Girl Scouts enjoy some outdoor fun


By Roger Wolfe - Outdoors Columnist



Autumn Farley, Sydnie Wolfe and Molly Lamb from Girl Scout Troop 51451 in Chapmanville, try their hand at archery during the four-day camp.


Molly Lamb, Autumn Farley, Sydnie Wolfe, Breanna Thompson and Emilee Spencer enjoy some time fishing during the recent Girl Scout Day Camp at Chief Logan State Park.


Girl Scouts from all over the area, and even a few visitors from out of state, gathered last week at Chief Logan State Park for four days of outdoor learning and fun at Day Camp - “Down on The Farm.”


The Black Diamond Girl Scout Council recently held their four-day long Day-Camp at Chief Logan State Park. The weather may have been less than ideal, but Girl Scouts are always ready to weather any storm.

The theme for the camp was “Down On the Farm” and the girls learned about all sorts of outdoor activities centered around farm life. The great thing is that many of the skills they learned can be put to use every day whether you live on the farm or in the big city.

With the weather around the state lately, some of the skills these scouts learned might come in handy just to make it through the summer storms. Speaking of storms, the four-day camp was interrupted several times by passing thunder boomers, but that didn’t deter the campers one bit.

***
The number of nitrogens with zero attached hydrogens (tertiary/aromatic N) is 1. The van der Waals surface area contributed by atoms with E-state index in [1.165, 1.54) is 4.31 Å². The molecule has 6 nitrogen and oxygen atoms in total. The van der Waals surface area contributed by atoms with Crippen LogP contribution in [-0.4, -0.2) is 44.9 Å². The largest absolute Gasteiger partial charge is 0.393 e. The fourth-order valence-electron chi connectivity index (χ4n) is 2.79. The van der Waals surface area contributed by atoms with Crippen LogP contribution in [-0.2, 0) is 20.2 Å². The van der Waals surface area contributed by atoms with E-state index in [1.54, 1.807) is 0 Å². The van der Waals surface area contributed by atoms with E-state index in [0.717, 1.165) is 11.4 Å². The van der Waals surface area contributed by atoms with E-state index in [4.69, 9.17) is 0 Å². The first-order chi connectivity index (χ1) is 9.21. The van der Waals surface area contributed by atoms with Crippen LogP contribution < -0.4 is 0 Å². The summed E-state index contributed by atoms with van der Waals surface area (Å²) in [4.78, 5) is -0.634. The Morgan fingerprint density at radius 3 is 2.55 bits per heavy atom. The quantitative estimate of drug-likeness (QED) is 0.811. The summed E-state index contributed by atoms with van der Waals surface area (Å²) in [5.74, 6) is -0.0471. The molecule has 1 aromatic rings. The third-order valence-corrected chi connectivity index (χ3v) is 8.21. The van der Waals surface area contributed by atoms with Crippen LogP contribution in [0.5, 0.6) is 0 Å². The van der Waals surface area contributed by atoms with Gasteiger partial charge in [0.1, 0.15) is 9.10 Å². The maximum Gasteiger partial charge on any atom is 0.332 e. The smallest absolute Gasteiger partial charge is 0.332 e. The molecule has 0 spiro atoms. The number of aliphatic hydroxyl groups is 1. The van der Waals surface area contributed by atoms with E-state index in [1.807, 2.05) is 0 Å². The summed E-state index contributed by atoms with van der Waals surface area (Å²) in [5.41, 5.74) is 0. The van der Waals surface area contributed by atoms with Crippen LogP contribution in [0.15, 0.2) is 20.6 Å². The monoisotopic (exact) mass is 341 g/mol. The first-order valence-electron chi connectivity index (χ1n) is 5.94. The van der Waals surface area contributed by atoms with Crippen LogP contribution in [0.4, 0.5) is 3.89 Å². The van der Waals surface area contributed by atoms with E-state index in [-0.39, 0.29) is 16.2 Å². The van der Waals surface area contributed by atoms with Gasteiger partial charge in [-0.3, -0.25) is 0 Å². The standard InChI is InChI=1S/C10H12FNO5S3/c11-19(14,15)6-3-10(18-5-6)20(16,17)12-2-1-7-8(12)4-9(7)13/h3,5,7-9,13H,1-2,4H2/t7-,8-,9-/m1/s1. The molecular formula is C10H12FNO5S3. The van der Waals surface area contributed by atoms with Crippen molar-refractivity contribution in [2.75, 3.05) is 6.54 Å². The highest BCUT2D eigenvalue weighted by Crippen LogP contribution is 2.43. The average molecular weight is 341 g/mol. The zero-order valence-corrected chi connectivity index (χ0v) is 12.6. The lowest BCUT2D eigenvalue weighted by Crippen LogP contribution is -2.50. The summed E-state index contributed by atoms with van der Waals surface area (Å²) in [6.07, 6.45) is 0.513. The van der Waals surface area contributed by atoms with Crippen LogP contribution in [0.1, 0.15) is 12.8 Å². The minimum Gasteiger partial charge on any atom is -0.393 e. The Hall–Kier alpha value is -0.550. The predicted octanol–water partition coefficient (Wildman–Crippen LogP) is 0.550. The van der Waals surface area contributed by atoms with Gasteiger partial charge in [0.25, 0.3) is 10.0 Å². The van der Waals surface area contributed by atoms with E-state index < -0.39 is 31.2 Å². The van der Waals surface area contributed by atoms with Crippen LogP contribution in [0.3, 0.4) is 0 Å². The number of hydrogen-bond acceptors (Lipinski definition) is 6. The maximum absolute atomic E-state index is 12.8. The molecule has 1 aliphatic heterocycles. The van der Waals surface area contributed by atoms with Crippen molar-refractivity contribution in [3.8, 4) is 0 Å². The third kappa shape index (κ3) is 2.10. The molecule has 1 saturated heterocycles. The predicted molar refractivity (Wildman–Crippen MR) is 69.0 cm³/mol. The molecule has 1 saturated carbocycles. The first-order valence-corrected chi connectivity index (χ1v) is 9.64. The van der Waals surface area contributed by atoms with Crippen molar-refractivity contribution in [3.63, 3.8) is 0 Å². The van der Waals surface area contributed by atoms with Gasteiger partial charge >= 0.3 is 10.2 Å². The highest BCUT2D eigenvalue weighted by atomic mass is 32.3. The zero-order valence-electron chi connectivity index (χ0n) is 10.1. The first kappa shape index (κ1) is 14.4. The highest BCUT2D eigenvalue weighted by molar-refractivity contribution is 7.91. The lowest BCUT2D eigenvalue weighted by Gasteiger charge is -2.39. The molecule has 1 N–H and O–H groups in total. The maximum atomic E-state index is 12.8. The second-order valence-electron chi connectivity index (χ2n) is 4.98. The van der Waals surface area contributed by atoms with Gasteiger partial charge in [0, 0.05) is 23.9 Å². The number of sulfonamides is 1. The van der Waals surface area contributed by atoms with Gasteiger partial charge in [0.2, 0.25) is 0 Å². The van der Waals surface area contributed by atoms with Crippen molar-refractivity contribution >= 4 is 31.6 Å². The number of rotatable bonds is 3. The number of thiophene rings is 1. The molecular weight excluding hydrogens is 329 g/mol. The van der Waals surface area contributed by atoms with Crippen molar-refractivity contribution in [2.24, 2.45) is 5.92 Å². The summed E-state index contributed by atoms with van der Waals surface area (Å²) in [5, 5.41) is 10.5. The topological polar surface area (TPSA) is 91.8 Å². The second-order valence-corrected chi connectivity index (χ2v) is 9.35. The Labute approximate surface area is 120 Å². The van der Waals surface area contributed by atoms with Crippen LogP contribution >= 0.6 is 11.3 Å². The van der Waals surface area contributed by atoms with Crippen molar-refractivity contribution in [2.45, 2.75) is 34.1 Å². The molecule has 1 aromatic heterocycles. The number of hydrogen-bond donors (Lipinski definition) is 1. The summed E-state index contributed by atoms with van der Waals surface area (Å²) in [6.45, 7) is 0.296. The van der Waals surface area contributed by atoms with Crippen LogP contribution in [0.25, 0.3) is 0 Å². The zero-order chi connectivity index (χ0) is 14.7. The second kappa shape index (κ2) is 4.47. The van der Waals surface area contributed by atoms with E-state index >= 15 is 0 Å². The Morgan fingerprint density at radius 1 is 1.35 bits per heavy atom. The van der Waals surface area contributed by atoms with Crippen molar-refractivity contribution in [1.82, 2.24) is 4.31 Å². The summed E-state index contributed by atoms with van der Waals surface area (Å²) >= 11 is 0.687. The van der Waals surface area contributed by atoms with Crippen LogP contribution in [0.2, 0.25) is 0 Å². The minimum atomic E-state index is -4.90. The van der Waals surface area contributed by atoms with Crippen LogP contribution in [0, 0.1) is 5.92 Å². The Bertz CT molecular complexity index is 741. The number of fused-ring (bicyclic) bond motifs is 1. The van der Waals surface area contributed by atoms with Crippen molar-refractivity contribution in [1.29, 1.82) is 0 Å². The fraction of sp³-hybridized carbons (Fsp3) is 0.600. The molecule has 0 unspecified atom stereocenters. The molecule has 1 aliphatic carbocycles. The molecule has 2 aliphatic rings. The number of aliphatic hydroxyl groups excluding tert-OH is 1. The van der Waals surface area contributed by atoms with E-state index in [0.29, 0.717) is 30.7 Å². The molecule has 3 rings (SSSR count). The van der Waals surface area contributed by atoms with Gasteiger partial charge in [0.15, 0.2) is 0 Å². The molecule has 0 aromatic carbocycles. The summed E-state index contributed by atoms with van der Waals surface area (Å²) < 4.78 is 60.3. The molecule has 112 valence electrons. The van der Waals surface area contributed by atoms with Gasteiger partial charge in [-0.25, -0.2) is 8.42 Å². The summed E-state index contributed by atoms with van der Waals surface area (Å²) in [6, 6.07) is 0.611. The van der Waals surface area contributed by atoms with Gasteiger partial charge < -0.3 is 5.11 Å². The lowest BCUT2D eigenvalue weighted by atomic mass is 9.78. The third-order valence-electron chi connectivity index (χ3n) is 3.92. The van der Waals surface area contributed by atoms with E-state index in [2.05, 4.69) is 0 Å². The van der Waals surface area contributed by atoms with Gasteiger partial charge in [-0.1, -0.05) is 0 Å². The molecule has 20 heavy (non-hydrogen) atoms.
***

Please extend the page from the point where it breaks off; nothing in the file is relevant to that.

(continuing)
The fifty plus girl scouts who attended the camp were treated to learning all about things in the outdoors as well as some common chores down on the farm. The campers each had the opportunity to try their hand at milking a simulated cow, the real thing is just a little temperamental to be milked that many times during the week.

They, also, had the opportunity to hand make butter and butter milk in a mason jar. They even got to taste and take home some of the butter they had made. MMMM MMM fresh butter. What goes best with fresh homemade butter in the mornings? Honey!

The scouts got to meet a real live bee keeper from the Corridor G Beekeepers Association and learn all about how honeybees make their sweet goodness. They not only learned about all of the protective equipment beekeepers use, they, also, got to see all of the products from the hive and even sample local honey.

What farm is complete without a horse? The scouts got to see the work that goes into keeping a horse groomed and cared for and even got to pet and feed a hoofed neighbor that came to visit for the day.

After the work is all caught up on the farm it was time for some fun. The campers got the opportunity to learn about archery and spent some time shooting arrows in case they had to hunt for their food. They learned about the different types of archery equipment and all the parts that make up a bow.

The highlight was definitely getting to shoot the target. Some even got good enough to use their arrows to pop balloons right from the start.

During the week of activities they learned all about the bugs and critters that live in the streams and rivers. Learning to identify some of the different bugs and larva that live just under the water’s edge was very interesting for the campers as well as the volunteers.